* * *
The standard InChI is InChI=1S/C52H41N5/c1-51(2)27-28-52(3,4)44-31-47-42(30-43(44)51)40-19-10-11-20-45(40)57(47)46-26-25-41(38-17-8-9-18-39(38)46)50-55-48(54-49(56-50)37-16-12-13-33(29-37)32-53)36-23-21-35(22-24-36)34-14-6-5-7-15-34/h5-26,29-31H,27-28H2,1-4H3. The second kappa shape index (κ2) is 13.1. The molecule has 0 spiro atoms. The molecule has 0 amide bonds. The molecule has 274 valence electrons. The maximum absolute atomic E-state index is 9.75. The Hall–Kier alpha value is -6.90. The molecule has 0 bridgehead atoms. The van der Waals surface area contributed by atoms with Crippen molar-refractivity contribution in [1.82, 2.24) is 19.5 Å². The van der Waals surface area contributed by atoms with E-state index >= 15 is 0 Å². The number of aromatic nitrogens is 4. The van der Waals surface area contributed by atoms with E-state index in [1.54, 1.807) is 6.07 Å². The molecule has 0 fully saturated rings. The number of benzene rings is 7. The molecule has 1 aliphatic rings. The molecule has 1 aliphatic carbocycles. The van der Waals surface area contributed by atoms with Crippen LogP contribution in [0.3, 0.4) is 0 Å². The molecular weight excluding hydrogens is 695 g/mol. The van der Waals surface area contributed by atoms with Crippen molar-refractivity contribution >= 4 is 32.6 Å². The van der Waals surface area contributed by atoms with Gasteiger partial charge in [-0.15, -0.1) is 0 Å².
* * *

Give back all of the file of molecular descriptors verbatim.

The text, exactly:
The standard InChI is InChI=1S/C52H41N5/c1-51(2)27-28-52(3,4)44-31-47-42(30-43(44)51)40-19-10-11-20-45(40)57(47)46-26-25-41(38-17-8-9-18-39(38)46)50-55-48(54-49(56-50)37-16-12-13-33(29-37)32-53)36-23-21-35(22-24-36)34-14-6-5-7-15-34/h5-26,29-31H,27-28H2,1-4H3. The second kappa shape index (κ2) is 13.1. The molecule has 0 spiro atoms. The molecule has 0 amide bonds. The molecule has 274 valence electrons. The maximum absolute atomic E-state index is 9.75. The Hall–Kier alpha value is -6.90. The molecule has 0 bridgehead atoms. The van der Waals surface area contributed by atoms with Crippen molar-refractivity contribution in [1.82, 2.24) is 19.5 Å². The van der Waals surface area contributed by atoms with E-state index >= 15 is 0 Å². The number of aromatic nitrogens is 4. The van der Waals surface area contributed by atoms with E-state index in [1.54, 1.807) is 6.07 Å². The molecule has 0 fully saturated rings. The number of benzene rings is 7. The molecule has 1 aliphatic rings. The molecule has 1 aliphatic carbocycles. The van der Waals surface area contributed by atoms with Crippen LogP contribution in [0.3, 0.4) is 0 Å². The molecular weight excluding hydrogens is 695 g/mol. The van der Waals surface area contributed by atoms with Crippen molar-refractivity contribution >= 4 is 32.6 Å². The van der Waals surface area contributed by atoms with Gasteiger partial charge in [-0.15, -0.1) is 0 Å².